He adds, as journalists, you can’t pick and choose when it comes to reporting high emotion situations and that “at the end of the day, it’s not up to us to touch history.” 

“It’s not the jobs or the role of the press to do anything other than reporting the facts of what is going on,” Lewis said. “We are just the first draft of history and the proof of what actually happened.

Additionally, there must be a heightened priority placed on teaching media literacy and how journalism functions within our society. Journalism is part of the fabric of our democracy, yet the media’s role has been twisted and disavowed by politicians and television pundits. 

Gallagher Newberry said it is, in part, the responsibility of working journalists to be able to have conversations and explain the editorial process to those who may not be familiar. As an organization, she said they are constantly trying to think about how to spread media literacy to other places.

“There are many ways to educate the public on how the media works but it’s a constant task. I think that sometimes, we in the world of journalism, forget that we need to continue to share information about best practices and why we do the things we do because there’s always a new generation coming up,” she said. “If that topic has never been in front of that person, then that’s one more person we need to educate.” 

Gallagher Newberry said media literacy and education should continue beyond school and moments like these give those in press advocacy opportunities to explain how journalists do what they do. She added working journalists can also explain the process and “normalize the process” while reminding demonstrators “you’re not trying to bring any harm to a person by taking their photograph.”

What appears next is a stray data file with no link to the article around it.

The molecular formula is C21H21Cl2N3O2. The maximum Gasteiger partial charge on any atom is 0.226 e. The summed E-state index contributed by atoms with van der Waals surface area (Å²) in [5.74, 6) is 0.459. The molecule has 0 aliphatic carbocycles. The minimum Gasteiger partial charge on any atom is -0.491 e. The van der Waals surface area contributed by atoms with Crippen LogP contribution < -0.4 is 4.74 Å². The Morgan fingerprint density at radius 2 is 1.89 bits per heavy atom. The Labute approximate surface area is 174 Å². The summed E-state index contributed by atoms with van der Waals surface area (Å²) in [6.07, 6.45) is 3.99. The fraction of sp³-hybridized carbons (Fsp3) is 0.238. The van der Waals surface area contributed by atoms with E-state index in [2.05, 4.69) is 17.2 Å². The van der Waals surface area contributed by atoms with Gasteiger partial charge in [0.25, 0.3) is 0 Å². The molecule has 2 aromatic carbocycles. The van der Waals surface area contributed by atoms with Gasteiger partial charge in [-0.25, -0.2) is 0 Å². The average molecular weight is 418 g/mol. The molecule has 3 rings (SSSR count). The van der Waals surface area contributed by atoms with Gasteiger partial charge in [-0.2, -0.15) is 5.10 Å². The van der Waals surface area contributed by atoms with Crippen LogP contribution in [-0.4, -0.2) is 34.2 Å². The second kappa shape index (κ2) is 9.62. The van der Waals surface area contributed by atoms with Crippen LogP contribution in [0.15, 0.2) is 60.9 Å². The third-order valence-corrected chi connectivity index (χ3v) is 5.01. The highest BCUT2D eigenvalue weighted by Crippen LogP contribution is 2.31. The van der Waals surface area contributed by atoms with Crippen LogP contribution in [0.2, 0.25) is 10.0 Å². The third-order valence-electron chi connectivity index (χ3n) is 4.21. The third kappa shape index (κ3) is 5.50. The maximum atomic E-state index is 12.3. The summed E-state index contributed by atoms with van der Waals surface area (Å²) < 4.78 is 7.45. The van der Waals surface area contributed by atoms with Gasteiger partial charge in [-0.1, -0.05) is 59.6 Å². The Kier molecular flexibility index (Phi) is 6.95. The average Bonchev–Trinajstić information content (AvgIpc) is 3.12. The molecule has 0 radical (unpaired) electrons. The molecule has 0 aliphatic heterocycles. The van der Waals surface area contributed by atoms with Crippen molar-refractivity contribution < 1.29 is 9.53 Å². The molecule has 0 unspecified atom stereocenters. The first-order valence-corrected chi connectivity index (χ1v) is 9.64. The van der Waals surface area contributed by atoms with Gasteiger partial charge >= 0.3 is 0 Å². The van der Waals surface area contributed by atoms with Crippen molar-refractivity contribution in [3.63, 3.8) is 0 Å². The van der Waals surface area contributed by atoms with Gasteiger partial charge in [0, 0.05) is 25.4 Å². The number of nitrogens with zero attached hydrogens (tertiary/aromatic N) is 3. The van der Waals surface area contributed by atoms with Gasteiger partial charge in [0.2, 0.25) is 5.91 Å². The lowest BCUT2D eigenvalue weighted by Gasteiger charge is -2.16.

I’m tired of the senseless killings of innocent people of color in our country. I can empathize with the grief a community is facing – George Floyd was a brother, a son, a friend. As a journalist and a person of color, I see the challenges our country is facing and hope we can work towards proactive conversations on how to help change systemic failures in our minority communities. 

I challenge colleagues to look beyond the protests and dedicate some time to dig into the multi-faceted issues our minority communities face. Demonstrations are a culmination of deeper-seeded issues that ultimately come to a head. 

Lewis said he believes it is important for journalists to cover events such as demonstrations in order to have a record of the events and in order to allow the public to reflect on the situation. He adds “the real pictures are the ones that allow us to understand how we got here and why we are here and that isn’t fully understandable in the culmination of those things reaching their boiling point.” 

“For me it’s retracing those steps and getting to understand the Black experience in these places because that is how we got here,” Lewis said. “Those are the stories that honestly help and humanize this experience and provide that meaning to the folks wondering why this is going on.” 

Journalists will continue to put informing the public before their own safety to shine a light on critical issues within our society. We are your neighbors. We eat at the same restaurants you do. We live in the communities we cover. Retaliation against those who are our community’s documentarians is not the answer.

The Reporters Committee for Freedom of the Press has volunteer attorneys on call for journalists who need legal help covering demonstrations. You can reach them at 800-336-4243 or through email at

Brian Munoz is a freelance multimedia journalist based in Southern Illinois. He can be reached by email at and on Twitter at @brianmmunoz.